On that issue, which is a mixed question of law and fact, see 3 Wigmore, Evidence ยง 830 at 446 (Chadbourn rev. 1970), the trial court erred. Unlike a trial court's resolution of disputed facts, which is entitled to great deference by a reviewing court, see, e.g., Bush v. State, 523 So. 2d 538, 554 (Ala.Cr.App.1988), a trial court's ruling upon the application of the law to undisputed facts, or upon a mixed question of law and fact, carries no presumption of correctness, see, e.g., Board of Managers v. Elliott, 532 So. 2d 1019, 1021 (Ala.Civ.App. 1988). We find, under the totality of the circumstances, that the defendant could reasonably have believed that Eubanks had the authority to offer him a hope of leniency and the power to "secure him whatever of benefit [was] promised." Murphy v. State, 63 Ala. 1, 3 (1879).

"[F]or a confession to be impermissible by reason of its being induced by an improper promise, it is not absolutely necessary that the promisor be an officer of the law." Hinshaw v. State, 398 So. 2d 762, 764 (Ala.Cr.App.), cert. denied, 398 So. 2d 766 (1981). Accord, Johnson v. State, 378 So. 2d 1164, 1169 (Ala.Cr.App.), cert. quashed, 378 So. 2d 1173 (Ala.1979); Allen v. State, 53 Ala.App. 66, 73, 297 So. 2d 391, 397, cert. denied, 292 Ala. 707, 297 So. 2d 399 (1974).

The following facts are significant in determining that Eubanks could have been "fairly supposed by the [defendant] to have [had] the power to secure for him the benefit promised":

(1) The defendant could reasonably assume that Eubanks occupied a position of considerable power and trust within the confines of the penitentiary. The evidence at trial established that Eubanks had his own "room" and a secretary at the prison. Eubanks told the defendant he was working with or for the Marshall County authorities on the Walls murder case, and this information was substantiated, from the defendant's point of view, by the fact that Eubanks arranged and was present during the initial interview with Norwood. The defendant could fairly have concluded not only that Eubanks had the ear of the Marshall County authorities, but also that those authorities had enough confidence in him to allow him to remain during the custodial interrogation of another inmate.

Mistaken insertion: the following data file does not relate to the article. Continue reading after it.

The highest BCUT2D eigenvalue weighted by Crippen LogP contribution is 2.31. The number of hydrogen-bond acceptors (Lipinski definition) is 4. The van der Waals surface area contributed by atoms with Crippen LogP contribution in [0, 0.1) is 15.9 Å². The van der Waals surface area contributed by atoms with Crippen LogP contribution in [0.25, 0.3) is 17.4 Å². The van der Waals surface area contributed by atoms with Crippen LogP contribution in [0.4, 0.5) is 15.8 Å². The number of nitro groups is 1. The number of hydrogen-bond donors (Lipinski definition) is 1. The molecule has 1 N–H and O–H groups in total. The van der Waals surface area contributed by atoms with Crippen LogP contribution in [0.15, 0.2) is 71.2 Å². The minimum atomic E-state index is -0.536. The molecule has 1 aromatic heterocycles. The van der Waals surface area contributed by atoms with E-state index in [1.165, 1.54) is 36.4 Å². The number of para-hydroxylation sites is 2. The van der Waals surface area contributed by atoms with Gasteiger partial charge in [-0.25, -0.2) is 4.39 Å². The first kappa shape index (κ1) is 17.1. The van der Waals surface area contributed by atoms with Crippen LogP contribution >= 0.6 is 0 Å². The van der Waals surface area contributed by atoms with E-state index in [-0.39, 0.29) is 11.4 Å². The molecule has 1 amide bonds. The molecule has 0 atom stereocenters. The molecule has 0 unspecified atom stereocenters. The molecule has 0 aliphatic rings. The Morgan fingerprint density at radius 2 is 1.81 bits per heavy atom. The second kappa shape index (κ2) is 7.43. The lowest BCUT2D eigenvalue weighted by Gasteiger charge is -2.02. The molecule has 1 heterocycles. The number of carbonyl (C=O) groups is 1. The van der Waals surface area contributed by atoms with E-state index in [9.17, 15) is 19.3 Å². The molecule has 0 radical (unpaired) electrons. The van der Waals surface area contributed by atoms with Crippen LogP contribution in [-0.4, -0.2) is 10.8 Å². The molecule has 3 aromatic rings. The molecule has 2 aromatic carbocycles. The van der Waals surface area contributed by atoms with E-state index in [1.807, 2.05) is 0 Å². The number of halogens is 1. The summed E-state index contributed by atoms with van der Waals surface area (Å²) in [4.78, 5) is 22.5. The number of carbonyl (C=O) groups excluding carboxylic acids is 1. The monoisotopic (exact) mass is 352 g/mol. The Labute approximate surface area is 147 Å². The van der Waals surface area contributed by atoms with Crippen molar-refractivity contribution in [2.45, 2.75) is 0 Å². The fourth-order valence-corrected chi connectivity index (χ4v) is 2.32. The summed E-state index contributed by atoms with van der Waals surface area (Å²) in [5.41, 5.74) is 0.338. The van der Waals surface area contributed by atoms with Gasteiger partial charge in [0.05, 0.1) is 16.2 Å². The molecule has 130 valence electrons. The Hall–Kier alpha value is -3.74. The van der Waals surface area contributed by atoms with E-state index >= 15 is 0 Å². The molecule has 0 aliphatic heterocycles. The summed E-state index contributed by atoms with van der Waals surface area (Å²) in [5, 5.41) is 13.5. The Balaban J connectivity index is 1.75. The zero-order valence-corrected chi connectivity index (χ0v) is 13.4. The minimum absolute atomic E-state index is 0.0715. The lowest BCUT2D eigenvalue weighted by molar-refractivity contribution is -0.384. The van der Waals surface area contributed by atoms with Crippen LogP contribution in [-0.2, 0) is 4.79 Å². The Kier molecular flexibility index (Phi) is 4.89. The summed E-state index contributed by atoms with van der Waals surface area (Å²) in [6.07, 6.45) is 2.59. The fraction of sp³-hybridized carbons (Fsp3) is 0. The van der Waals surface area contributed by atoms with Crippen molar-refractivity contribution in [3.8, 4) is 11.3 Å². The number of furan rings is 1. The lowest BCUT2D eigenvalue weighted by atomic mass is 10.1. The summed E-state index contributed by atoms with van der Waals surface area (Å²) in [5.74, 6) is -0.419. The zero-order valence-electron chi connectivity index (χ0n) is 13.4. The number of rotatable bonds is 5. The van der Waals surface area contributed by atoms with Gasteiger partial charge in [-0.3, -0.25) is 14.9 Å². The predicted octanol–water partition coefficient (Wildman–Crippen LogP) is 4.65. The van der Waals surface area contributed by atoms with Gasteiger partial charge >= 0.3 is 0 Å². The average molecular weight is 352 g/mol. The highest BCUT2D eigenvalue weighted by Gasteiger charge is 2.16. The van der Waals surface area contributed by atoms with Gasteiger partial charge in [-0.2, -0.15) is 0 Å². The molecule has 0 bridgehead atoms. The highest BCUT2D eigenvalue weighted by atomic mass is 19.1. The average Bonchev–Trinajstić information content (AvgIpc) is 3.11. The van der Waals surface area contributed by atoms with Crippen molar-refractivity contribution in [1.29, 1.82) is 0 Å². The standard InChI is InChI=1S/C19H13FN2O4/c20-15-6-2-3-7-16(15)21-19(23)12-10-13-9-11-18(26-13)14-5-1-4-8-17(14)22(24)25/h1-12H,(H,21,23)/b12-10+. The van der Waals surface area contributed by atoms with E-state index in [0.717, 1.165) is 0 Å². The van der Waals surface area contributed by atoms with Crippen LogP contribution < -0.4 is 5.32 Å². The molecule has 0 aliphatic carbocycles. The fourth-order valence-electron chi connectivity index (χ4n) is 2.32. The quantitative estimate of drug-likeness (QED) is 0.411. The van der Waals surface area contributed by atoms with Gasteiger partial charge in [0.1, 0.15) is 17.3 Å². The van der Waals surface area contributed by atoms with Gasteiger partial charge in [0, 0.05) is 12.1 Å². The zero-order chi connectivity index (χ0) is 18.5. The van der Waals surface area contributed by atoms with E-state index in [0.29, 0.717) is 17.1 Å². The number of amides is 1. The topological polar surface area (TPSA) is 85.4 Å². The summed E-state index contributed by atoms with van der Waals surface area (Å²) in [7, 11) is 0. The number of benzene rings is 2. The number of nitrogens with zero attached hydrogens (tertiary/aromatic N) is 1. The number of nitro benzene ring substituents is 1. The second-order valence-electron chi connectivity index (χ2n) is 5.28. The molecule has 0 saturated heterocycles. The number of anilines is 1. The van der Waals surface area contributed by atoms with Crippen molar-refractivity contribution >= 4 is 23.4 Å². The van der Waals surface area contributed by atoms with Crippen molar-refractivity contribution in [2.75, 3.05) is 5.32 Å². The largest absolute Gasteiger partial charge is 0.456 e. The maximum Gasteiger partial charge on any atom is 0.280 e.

(2) During the initial interview with Norwood, the defendant said that he had heard Eubanks mention "immunity" to Lynn Johnson, another inmate, after which Johnson spoke freely of his involvement in the Walls murder. If Johnson, who defendant *942 considered a "tough guy" with Mafia acquaintances, "told all" after being promised immunity by Eubanks, then the defendant could reasonably conclude that Eubanks's influence was real and could be counted on. Moreover, Norwood's failure to disabuse the defendant of the notion that Eubanks had the authority to promise immunity to anyone involved in the Walls murder could reasonably have led the defendant to believe that Eubanks did, in fact, have such authority. From the very beginning, Investigator Norwood understood that "for [him] to gain an interview or to get to Bobby Campbell, [he] had to go through Eubanks." Norwood acknowledged that Eubanks acted as a "mediator or go-between. [Norwood] had to go between Jack [Eubanks] to get to Campbell according to their agreement."